Britain’s High Street loses second big name in matter of days
BRITAIN’S High Street lost its second big name this week with yesterday’s announcement that BHS will go into liquidation at the cost of 11,000 jobs.
The shutters were immediately brought down at some of the company’s stores, as the company’s debt levels scuppered a rescue deal.
BHS’s collapse comes days after menswear retailer Austin Reed announced it was closing on Wednesday.
Shopworkers’ union Usdaw national officer Dave Gill said “some very serious questions” needed to be answered about BHS’s former management.
He said: “This news is a devastating blow for the staff and the shock waves will be felt on high streets throughout the country.
“We believe the government has also got to take a hard look at the process of administration.
“Currently the law requires administrators to liquidate a company if they believe that secures the best return for creditors, regardless of whether there is an option to keep the business going and secure jobs.
“Now that decision has been made for BHS, we urge the administrators to comply with the law on consultation and not force the staff to seek a protective award which can result in taxpayers picking up the bill.”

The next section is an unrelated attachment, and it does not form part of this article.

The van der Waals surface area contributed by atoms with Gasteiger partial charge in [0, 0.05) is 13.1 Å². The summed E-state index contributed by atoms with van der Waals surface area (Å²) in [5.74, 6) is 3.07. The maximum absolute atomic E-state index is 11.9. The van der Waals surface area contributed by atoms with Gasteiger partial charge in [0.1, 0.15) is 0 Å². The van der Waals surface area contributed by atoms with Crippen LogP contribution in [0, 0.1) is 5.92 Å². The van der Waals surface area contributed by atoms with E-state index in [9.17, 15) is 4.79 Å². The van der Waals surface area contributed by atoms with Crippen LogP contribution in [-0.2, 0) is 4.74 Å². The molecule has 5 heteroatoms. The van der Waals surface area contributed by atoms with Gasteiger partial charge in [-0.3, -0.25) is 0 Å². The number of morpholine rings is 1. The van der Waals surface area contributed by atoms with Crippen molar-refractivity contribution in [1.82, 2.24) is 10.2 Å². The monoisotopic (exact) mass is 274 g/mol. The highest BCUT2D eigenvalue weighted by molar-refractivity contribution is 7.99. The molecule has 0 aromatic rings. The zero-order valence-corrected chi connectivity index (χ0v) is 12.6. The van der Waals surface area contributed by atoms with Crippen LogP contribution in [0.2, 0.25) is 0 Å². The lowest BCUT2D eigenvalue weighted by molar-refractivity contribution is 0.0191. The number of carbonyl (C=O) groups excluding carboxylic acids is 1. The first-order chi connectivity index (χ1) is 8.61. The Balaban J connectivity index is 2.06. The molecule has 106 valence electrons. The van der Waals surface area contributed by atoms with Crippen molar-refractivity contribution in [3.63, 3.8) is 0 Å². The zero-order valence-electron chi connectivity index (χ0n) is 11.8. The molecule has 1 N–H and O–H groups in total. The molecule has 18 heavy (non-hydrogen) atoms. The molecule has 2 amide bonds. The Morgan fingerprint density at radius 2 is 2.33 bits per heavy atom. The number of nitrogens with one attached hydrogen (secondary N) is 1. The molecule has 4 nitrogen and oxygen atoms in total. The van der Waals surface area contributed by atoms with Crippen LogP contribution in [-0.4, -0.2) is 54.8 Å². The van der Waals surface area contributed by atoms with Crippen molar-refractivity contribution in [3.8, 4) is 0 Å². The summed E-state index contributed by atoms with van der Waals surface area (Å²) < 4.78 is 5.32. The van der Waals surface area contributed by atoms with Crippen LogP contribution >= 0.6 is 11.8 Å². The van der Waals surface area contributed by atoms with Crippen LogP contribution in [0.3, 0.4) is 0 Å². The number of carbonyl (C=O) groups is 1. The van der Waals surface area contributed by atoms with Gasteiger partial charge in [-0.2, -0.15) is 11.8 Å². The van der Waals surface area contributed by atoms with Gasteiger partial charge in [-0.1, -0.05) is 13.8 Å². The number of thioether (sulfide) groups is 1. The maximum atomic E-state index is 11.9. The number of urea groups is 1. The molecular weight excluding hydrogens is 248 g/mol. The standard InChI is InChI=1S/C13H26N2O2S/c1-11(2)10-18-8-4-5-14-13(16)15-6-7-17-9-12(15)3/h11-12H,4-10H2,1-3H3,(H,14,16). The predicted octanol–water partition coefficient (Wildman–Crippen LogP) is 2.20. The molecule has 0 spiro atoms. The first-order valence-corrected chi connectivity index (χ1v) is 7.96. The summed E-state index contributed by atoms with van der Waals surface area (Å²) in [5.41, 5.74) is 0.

Former BHS owner Sir Philip Green told the press he was “saddened and disappointed” with the outcome of the negotiations, despite having sold the company for a mere £1 back in 2015.
The Topshop mogul is currently set to appear before a Commons business select committee inquest in a couple of weeks.
Shadow business minister Bill Esterson said that Labour’s thoughts were with all BHS workers losing their jobs.
Turning to Mr Green, the Sefton Central MP said: “The staff will want answers about how things went so badly wrong on his watch.
“But given the similarities with the collapse of other retail giants, such as Comet, they will also want to hear what the Tory government is doing to support the great British high street.”
As the shutters of south-east London’s Surrey Quays BHS store went down, a staff member reportedly found out from a journalist what was happening.